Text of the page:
My Math Forum Temperature as a measure of thermal energy

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 April 29th, 2015, 02:47 PM #1 Senior Member     Joined: Feb 2014 From: Louisiana Posts: 156 Thanks: 6 Math Focus: algebra and the calculus Temperature as a measure of thermal energy If temperature measures the average internal kinetic energy of an object, then how does this measure thermal energy, which is the total internal kinetic energy of an object?
 April 29th, 2015, 04:11 PM #2 Math Team   Joined: Jan 2015 From: Alabama Posts: 3,264 Thanks: 902 It doesn't. A 2 kg mass with a given temperature contains twice the thermal energy of a 1 kg mass with the same temperature.
April 29th, 2015, 05:58 PM   #3
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Quote:
 Originally Posted by Country Boy It doesn't. A 2 kg mass with a given temperature contains twice the thermal energy of a 1 kg mass with the same temperature.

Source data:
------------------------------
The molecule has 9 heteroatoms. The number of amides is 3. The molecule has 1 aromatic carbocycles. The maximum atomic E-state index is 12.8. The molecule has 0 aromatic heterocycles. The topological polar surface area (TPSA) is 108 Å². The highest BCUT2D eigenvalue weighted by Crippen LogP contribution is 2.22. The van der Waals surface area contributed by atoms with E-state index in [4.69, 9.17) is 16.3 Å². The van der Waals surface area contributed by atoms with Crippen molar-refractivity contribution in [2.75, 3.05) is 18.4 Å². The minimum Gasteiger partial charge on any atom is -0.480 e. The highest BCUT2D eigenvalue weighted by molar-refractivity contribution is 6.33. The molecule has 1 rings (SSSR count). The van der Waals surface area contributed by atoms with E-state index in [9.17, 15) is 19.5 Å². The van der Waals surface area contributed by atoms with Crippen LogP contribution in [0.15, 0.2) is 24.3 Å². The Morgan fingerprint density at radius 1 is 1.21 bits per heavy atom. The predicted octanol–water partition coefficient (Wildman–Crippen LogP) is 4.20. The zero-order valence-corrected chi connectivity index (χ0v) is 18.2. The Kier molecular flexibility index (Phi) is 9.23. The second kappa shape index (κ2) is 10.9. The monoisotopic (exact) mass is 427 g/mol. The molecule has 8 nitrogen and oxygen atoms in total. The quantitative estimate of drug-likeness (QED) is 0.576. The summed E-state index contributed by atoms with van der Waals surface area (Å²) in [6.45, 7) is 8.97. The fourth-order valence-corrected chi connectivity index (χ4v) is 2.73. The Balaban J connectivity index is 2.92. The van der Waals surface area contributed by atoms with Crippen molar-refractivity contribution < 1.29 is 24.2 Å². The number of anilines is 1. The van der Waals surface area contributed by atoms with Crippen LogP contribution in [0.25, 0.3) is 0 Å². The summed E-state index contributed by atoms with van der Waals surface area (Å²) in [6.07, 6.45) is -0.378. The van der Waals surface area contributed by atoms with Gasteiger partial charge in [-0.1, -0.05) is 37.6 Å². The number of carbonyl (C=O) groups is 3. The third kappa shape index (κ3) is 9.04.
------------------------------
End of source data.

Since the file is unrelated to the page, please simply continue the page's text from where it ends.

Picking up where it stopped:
Okay, that makes sense. Then how do we measure thermal energy if don't do it with temperature?

 April 30th, 2015, 01:29 AM #4 Senior Member   Joined: Apr 2014 From: Glasgow Posts: 2,157 Thanks: 732 Math Focus: Physics, mathematical modelling, numerical and computational solutions The internal energy estimate is non-trivial because it depends on the type of medium (solid, liquid, gas, plasma). For ideal gases the internal energy can be determined using $\displaystyle U=mc_PT$ where U = internal energy (J), m = mass of subtance (kg), c_P = heat capacity of substance (J/kg/K) and T = temperature of substance (K). It can also be used as a crude estimate for other kinds of medium.
April 30th, 2015, 05:18 AM   #5
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Quote:
 Originally Posted by Country Boy It doesn't. A 2 kg mass with a given temperature contains twice the thermal energy of a 1 kg mass with the same temperature.
For a given substance, yes. But if the substances are different you need to take heat capacity into account.

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